Stuart Gardyne (of Architecture +) has won the NZIA Gold Medal for Architecture, for 2015. Well done. That’s a great achievement – click to watch the film here.

It’s nice to see a Wellingtonian be recognised once again – there currently seems to be a strong Auckland-only focus to the NZIA. But Gardyne hasn’t been selected just because he lives and works in Wellington, or just because he is an incredibly nice bloke. There is some reliably good work coming out of the Arch Plus office, and to celebrate this, they have apparently just moved out of their Tory St concrete box, and moved down to the waterfront, to join the NZX in the old Odlins building. I missed the launch – perhaps they mislaid my invitation in the post! You can you know – you can! (Stuart also gets kudos in our books here at the Eye of the Fish, as being one of the few architects to ever post in the comments section, at least, under his own name. Most others are anonymous, or instead, just regular readers, but never comment – how boring).

This building above, for instance, has added to the excitement and verve of the Willis St canyon in ways not previously imagined. Instead of being predictably transparent or reflective, the angled facets of the facade buckle and reflect and cast light and shadow into the street in an intriguing manner. Thanks to whoever at Arch+ took the photo – its a lovely shot, so much better than mine – but it also shows a glimmer of the glamour that is apparent here at times. Similarly, in the picture below, the HQ for DoC was a stroke of brilliance at the time, and the building still looks good today. To think that once this was Wellington’s worst movie centre… transformed into a gorgeous vertical void. Clever stuff.

There was a time when Wellington architecture ruled the architectural roost, apparently. Way back in the 60s and 70s, when the head office of NZIA was in Wellington, and Athfield and Walker were grabbing headlines, Wellington was the centre of excellence in architecture within New Zealand. That’s back in the days when the Arch Centre’s Design Review magazine was the publication de jour, to be followed by DesignScape – which I think I even managed to talk my mother into getting me a subscription for. Both of these mags (from memory – from a Very long time ago) seemed to have a strong Wellington focus. That seems to have changed over the years, as some of the talent has retired or died (Bill Toomath and Ian Athfield having been notable passings), or moved away (Gordon Moller used to be a Wellingtonian, before being lured north by the giant needle-prick tower of SkyCity). Gardyne, meanwhile, has stayed in his hilltop eyrie, looking out over the harbour like a sharp-eyed sea-eagle, and together with the team at Architecture+ have been steadily and quietly transforming the city. The City Gallery, Gardyn’s baby since inception, and still his to tweak, is a case in point.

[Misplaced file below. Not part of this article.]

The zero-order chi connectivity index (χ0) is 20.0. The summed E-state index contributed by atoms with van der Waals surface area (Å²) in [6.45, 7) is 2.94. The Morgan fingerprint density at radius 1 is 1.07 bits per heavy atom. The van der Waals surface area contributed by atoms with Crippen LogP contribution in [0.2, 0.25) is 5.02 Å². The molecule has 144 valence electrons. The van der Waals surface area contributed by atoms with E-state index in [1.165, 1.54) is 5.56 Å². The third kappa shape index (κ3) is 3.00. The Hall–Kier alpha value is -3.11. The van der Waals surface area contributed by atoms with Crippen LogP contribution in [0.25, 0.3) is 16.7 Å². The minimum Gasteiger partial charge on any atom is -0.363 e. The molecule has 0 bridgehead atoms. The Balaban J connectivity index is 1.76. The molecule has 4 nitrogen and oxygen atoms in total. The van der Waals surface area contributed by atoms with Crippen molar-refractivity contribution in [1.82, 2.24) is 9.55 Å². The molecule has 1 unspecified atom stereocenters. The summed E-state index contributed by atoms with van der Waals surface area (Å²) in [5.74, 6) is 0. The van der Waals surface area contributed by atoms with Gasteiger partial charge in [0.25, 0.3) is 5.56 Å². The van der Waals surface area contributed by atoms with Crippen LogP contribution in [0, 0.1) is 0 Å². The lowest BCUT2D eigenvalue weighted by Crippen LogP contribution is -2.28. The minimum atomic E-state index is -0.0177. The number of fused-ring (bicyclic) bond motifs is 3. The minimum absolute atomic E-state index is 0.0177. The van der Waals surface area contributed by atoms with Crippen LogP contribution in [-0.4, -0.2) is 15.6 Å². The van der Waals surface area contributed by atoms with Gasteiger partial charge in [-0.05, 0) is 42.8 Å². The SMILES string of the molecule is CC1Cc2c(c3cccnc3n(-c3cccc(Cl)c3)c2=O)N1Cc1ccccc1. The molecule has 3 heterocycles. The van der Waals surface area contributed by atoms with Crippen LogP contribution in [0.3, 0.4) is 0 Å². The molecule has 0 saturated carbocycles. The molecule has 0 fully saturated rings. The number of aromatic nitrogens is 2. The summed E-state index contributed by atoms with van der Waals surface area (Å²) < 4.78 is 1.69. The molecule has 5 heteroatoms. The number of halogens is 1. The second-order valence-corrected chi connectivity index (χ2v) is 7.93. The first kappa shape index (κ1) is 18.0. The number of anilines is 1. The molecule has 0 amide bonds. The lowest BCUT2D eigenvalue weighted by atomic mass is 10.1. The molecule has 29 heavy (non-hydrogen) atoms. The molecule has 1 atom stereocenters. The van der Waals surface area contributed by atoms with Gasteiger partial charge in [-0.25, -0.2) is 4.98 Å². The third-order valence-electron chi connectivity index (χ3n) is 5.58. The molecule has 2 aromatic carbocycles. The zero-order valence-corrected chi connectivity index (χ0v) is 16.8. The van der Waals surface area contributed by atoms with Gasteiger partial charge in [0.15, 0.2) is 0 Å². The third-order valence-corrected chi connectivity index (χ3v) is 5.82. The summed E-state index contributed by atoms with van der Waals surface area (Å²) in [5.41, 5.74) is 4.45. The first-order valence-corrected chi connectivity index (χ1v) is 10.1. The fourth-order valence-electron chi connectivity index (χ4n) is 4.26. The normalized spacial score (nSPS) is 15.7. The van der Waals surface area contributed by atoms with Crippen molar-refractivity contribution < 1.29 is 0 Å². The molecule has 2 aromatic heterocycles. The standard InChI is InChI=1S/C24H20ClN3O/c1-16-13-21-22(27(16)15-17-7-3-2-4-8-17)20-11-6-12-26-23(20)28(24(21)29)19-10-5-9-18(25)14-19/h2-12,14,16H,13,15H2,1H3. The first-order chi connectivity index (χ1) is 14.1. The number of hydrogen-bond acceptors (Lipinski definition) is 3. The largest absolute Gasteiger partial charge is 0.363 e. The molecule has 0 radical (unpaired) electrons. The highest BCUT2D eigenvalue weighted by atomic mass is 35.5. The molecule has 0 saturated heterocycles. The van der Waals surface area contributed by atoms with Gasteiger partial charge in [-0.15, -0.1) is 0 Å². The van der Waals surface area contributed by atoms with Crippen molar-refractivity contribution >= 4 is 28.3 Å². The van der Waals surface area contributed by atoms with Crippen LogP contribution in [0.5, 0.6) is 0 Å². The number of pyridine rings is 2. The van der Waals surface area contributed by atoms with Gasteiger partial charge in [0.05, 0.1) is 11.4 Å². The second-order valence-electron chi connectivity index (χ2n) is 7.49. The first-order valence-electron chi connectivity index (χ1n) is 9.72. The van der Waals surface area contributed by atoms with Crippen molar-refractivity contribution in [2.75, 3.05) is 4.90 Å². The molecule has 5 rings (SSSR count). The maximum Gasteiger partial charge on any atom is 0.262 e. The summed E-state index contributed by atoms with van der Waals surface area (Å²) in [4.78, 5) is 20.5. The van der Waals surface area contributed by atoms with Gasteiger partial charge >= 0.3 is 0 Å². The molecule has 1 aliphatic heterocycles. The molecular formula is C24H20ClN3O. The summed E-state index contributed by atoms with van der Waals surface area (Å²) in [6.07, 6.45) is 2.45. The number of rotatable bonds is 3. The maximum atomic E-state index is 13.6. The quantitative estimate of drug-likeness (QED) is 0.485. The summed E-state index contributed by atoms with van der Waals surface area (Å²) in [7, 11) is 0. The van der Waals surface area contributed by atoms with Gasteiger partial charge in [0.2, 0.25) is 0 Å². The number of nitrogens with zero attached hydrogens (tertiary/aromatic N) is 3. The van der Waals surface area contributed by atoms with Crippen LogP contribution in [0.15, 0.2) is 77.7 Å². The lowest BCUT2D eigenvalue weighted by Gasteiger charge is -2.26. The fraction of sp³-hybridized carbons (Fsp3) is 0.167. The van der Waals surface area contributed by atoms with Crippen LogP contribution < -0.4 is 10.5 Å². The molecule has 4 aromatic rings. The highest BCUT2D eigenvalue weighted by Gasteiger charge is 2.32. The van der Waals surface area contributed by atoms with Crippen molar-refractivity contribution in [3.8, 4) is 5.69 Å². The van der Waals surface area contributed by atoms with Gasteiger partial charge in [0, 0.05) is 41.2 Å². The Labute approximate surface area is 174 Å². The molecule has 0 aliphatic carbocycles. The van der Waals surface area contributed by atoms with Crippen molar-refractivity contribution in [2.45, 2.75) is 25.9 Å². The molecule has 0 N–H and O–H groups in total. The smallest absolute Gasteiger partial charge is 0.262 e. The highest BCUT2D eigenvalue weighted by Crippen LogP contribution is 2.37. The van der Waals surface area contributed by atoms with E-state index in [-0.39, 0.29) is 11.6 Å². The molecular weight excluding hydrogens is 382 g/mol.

It certainly seems that the best work is being done these days by Auckland Architects (all men, of course – the NZIA has not yet had a woman architect take the top prize, according to this list), and that’s one of the reasons why it is great to see Gardyne recognised with a fitting tribute. He, of course, being a naturally self-effacing genial and altogether nice sort of chap, was apparently most gracious, and thanked his office staff for their hard work, especially partners Stephen Poulopoulos and Allan Wright, and his wife. I think that architects partners do indeed deserve a special award, for putting up with them…

A lot of Wellingtonians also live in an Arch plus building nowadays, with the practice having been responsible for just about every single large apartment block in Wellington over the last few years. A well-oiled alliance with Stratum seems to have corned the market in apartments recently – buildings including Republic, Piermont, Monument, Elevate, ummmm, and lots more, including the new one proposed for Victoria St. A little more variety wouldn’t go amiss here, but obviously Stratum have got a good formula for apartments, and they plan to continue to use it. But still: all work worthy of a Gold Medal winning practice.

Past winners of the Gold Medal have included:
2014 – Patrick Clifford
2013 – Pip Cheshire
2012 – Pete Bossley
2011 – Jack Manning
2010 – Marshall Cook
2009 – none
2008 – Ivan Mercep
2007 – none
2006 – Gordon Moller
2005 – David Mitchell
2004 – Ian Athfield – Wellingtonian !
2003 – Peter Beaven – Cantabrian !
2002 – Ted McCoy – Dunedinite!

Lastly: the Labone cabin. Simplicity redefined.